Step 2: The percentage of direct contributions of both parties (“B%”) and indirect contributions of both parties (“C%”)

28     I reiterate that the total contribution (of both parties) to the matrimonial assets consists of two components, ie, the direct and indirect contribution components. Based on an assessment of the relative importance or weightage of the direct contribution to the indirect contribution towards the overall welfare of the family, I will determine the percentage of the total contribution (of both parties) to the family that represents the total direct contribution (of both parties) (“B%”). I would also determine the percentage of the total contribution (of both parties) to the family that represents the total indirect contribution (of both parties) (“C%”). B% and C% together will add up to 100%, being the total direct and indirect contributions of both parties towards the marriage partnership.

29     The ratio of B% to C% must necessarily depend on the facts of the case. Examples of some factors which may affect the relative weightage or importance of the total indirect contribution as against the total direct contribution in the division of matrimonial assets and hence the overall ratio to be applied are:

(a)     the length of the marriage;

(b)     the number of children in the family;

(c)     the existence of a third party carer (eg, maids);

(d)     the extent of the giving of assistance or support to the other party including the extent of the giving of assistance or support which aids the other party in the carrying on of his or her occupation or business; and

(e)     the total amount of time and effort that both parties had spent looking after the welfare of the family, including looking after and improving the home and other matrimonial assets, caring for the family, bringing up each of their children and taking care of any other aged or infirm relative or dependant of either party.

The total amount of time and effort that both parties have spent at work or at the business during the course of the marriage in order to earn the incomes that provide the direct financial contributions of both parties towards the welfare of the family must also be factored into the assessment of the relative weightage of direct and indirect contributions by both parties in order to determine the most appropriate ratio of B% to C% to achieve a just and equitable division of the matrimonial assets.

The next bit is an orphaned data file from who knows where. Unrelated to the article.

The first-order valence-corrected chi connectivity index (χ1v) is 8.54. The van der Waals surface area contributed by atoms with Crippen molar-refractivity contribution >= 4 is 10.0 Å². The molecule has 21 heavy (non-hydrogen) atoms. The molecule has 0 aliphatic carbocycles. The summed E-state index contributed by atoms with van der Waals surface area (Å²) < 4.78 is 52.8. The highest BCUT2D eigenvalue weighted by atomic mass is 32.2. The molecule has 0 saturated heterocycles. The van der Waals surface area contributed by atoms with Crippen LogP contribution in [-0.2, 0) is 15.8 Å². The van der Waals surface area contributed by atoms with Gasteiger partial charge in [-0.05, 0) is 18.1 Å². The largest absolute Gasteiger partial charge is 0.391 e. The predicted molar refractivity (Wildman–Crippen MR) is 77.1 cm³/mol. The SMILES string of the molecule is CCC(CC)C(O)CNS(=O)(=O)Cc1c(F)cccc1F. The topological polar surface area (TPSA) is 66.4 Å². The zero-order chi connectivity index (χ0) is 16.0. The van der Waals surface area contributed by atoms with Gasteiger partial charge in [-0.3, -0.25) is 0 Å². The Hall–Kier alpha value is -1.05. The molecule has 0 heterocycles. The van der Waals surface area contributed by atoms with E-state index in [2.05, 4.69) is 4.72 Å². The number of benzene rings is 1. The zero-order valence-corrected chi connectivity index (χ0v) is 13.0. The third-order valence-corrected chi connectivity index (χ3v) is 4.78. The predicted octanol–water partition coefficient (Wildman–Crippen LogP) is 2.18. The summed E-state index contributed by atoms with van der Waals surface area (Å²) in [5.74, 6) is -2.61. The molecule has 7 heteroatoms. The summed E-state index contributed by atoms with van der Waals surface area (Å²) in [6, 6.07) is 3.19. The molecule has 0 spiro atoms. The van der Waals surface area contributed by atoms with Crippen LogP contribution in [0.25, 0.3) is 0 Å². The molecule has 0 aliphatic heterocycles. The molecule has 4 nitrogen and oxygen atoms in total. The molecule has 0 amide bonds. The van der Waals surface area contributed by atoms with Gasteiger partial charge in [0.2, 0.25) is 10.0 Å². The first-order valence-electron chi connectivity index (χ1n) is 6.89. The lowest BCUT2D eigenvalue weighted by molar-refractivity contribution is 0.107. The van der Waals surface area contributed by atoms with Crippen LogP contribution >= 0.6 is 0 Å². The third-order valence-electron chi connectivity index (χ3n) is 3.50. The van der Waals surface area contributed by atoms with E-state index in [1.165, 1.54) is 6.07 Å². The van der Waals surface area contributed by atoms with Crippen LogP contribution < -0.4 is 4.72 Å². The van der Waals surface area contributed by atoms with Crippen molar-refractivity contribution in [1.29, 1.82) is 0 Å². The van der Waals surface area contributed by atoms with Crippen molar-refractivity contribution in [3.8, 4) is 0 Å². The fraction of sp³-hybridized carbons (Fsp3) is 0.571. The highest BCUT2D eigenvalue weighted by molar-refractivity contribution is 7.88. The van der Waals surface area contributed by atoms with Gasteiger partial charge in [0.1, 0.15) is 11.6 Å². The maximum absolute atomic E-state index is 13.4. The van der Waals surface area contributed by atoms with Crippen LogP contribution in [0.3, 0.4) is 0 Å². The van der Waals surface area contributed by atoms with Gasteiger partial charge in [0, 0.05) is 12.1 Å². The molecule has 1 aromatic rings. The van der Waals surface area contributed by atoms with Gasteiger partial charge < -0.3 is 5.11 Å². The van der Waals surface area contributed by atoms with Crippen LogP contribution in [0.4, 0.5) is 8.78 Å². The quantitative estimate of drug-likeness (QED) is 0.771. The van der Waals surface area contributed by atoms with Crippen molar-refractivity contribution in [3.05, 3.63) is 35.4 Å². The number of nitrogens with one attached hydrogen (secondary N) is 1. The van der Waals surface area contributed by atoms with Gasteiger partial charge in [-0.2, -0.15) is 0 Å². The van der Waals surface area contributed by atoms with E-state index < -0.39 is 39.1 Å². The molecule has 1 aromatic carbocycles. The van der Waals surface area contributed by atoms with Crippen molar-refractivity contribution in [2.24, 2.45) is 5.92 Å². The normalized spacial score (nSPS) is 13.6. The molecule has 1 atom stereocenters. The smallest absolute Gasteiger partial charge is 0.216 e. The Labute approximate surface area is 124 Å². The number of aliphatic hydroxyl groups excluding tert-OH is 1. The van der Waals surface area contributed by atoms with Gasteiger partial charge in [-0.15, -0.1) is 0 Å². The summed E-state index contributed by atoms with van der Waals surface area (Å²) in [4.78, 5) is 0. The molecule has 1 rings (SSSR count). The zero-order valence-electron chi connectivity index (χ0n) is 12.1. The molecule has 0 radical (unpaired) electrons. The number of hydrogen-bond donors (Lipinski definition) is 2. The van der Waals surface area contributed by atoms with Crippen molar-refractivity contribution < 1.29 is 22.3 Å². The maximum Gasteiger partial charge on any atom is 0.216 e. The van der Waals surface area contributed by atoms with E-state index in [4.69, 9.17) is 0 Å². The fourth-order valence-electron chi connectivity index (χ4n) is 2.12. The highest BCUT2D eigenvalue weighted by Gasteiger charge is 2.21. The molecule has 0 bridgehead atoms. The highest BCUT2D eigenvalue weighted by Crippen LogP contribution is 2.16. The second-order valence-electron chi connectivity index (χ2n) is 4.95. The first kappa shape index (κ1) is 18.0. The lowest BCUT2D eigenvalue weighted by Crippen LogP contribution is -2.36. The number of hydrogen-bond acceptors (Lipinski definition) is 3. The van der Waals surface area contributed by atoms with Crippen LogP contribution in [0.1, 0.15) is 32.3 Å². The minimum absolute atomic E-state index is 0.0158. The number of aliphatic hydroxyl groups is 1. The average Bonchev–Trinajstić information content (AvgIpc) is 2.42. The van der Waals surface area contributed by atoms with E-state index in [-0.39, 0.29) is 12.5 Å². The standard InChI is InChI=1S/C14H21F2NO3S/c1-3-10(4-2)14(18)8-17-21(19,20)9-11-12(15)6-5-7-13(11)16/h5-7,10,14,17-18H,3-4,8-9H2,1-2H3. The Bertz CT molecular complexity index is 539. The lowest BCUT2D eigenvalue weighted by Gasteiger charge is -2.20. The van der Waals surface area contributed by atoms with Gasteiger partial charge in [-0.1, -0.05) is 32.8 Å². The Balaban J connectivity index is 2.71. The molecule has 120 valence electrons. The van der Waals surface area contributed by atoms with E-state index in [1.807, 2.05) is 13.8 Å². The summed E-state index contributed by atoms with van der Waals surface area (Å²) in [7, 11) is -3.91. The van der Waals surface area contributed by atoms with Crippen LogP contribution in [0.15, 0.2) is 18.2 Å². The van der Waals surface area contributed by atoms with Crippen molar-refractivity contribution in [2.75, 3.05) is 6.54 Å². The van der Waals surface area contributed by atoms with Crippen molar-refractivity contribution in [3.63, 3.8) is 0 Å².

30     The further subdivision of both B% and C% into the respective proportions made by each party must still be done and this will be considered separately in steps 3 and 4 respectively. If the respective proportions that each party in fact contributed to each of the B% and C% components are not ascertained by carefully considering all the relevant factual evidence provided, then it will not be possible to make any order on the proportion or manner in which to divide the matrimonial assets between the parties. Unfortunately, this can be a tedious exercise and is no easy task. Nevertheless, the court still has to carry it out.

Step 3: The direct contribution of each party

31     The direct contribution of each party to the pool of matrimonial assets as at the date of interim judgment will be considered. Direct contributions are generally monetary contributions towards the marriage partnership by both parties arising from their employment and/or business. I will determine the husband’s share of the total direct contribution of both parties to be “D%”. I will also determine the wife’s share of the total direct contribution of both parties to be “E%”. D% and E% together should add up to 100%, representing the total direct contribution of both parties towards the marriage partnership. The ratio of the husband’s share to the wife’s share of the total direct contribution is therefore D%:E%. In determining a party’s direct contribution to the family, unless disputed, I will assume that that party has applied all matrimonial assets (as defined in s 112(10) of the Women’s Charter) that he or she has received in the course of the marriage to the welfare of the family. This includes that party’s earned salary, other monetary emoluments and other income from business (including stock options earned) and the amount he or she has accumulated in his or her CPF account. I will then multiply both D% and E% by B% separately to obtain DB% as the percentage of matrimonial assets for distribution which is to be awarded to the husband arising from his direct contribution to the family and EB% as the percentage of matrimonial assets for distribution which is to be awarded to the wife arising from her direct contribution to the family.